Simone Stortoni came close to delivering Italy its first individual stage win of the 2010 Giro d’Italia. After eight days of racing, the Italian tifosi have only Liquigas-Doimo’s team time trial win to keep them happy, while stage winners from Great Britain (Bradley Wiggins), USA (Tyler Farrar), Belgium (Wouter Weylandt), France (Jérôme Pineau) and Australia (Matt Lloyd and Cadel Evans) have taken the individual plaudits.
Stortoni attacked from a 17-man escape group with 10.5 kilometres remaining on the climb of the Terminillo. Only eventual stage winner Chris Anker Sørensen (Saxo Bank) passed him and he collected the second place on the first mountain stage of the Giro.
“I’m very disappointed because I’ve dreamt for a while of a stage win at an uphill finish at the Giro d’Italia,” Stortoni said on the finish line at Terminillo, where fog, rain and cold temperatures had made it another hard day for the riders. The 24 year-old from Chiaravalle on Italy's eastern coast had tears in his eyes as he spoke. “I wanted to win for my mother’s birthday today,” he said.
“I only had one kilometre when my legs didn’t respond and that’s when Sørensen attacked,” he explained. “He’s done a great job in winning this stage. He’s a rider I had only seen on television before. He hasn't come out of nowhere.”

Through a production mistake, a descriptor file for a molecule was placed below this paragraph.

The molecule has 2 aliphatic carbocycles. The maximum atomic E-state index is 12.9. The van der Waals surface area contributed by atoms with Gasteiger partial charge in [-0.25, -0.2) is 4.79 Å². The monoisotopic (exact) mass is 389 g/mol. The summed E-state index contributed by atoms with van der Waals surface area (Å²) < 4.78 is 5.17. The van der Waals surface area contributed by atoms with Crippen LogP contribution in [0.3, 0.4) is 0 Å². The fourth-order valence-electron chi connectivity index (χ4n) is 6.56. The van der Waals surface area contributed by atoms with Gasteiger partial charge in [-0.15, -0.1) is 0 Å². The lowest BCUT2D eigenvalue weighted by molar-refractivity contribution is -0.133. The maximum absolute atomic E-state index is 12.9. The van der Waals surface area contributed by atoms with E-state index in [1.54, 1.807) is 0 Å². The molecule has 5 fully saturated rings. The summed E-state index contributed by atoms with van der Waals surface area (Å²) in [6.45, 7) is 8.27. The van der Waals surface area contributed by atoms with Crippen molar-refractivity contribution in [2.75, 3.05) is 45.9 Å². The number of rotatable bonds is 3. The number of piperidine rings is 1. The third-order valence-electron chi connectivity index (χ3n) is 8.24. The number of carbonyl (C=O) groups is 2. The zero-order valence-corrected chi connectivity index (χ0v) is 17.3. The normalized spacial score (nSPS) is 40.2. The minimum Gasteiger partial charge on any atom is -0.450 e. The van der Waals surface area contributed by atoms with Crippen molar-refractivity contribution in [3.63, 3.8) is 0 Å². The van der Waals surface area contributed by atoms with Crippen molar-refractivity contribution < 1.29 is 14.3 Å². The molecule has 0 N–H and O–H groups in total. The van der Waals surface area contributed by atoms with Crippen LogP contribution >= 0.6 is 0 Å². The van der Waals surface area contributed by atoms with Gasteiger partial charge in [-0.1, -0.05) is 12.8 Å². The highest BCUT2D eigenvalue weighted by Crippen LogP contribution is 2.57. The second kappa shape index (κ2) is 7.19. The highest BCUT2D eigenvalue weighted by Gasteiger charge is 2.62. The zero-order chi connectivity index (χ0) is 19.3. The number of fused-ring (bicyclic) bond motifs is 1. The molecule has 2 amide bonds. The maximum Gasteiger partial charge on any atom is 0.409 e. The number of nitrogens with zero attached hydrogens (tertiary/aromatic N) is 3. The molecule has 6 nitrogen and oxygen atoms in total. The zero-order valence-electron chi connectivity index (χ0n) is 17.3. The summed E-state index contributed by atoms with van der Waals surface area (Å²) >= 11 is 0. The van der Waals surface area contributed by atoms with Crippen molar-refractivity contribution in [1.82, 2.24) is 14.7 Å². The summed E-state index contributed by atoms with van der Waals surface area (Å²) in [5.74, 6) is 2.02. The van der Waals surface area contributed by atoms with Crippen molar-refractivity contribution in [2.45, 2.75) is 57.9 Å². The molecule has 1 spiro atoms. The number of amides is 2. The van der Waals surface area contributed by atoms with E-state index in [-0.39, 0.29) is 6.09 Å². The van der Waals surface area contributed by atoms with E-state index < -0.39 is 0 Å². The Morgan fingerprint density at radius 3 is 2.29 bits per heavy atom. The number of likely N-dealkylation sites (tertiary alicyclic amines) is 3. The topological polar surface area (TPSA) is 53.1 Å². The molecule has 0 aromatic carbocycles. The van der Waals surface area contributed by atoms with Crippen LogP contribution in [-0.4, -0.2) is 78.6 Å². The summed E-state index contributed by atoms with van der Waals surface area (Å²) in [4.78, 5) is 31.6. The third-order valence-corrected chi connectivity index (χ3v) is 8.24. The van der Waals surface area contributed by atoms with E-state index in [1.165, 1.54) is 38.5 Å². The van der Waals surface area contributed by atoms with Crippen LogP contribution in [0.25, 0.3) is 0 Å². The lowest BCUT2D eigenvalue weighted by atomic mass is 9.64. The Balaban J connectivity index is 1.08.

Stortoni is racing his first Grand Tour at the Giro. He turned pro with CSF Group-Navigare last season after racing as an amateur under Luca Scinto in the Neri-Lucchini team. He has trained with Androni-Giocattoli's Michele Scarponi in the past and both riders hail from the same region, where there are very few pro cyclists.
“Its not often you get the opportunity to win a stage,” Stortoni added. “Unfortunately, nobody remembers who came second. However, I hope this is the start of...
Chris Horner (RadioShack) is in prime condition to fulfill his domestique role for teammate and three-time defending champion Levi Leipheimer at this week’s Amgen Tour of California. As the race heads into the mountains his proven early season form will be invaluable in protecting Leipheimer’s number one goal of capturing his fourth consecutive title.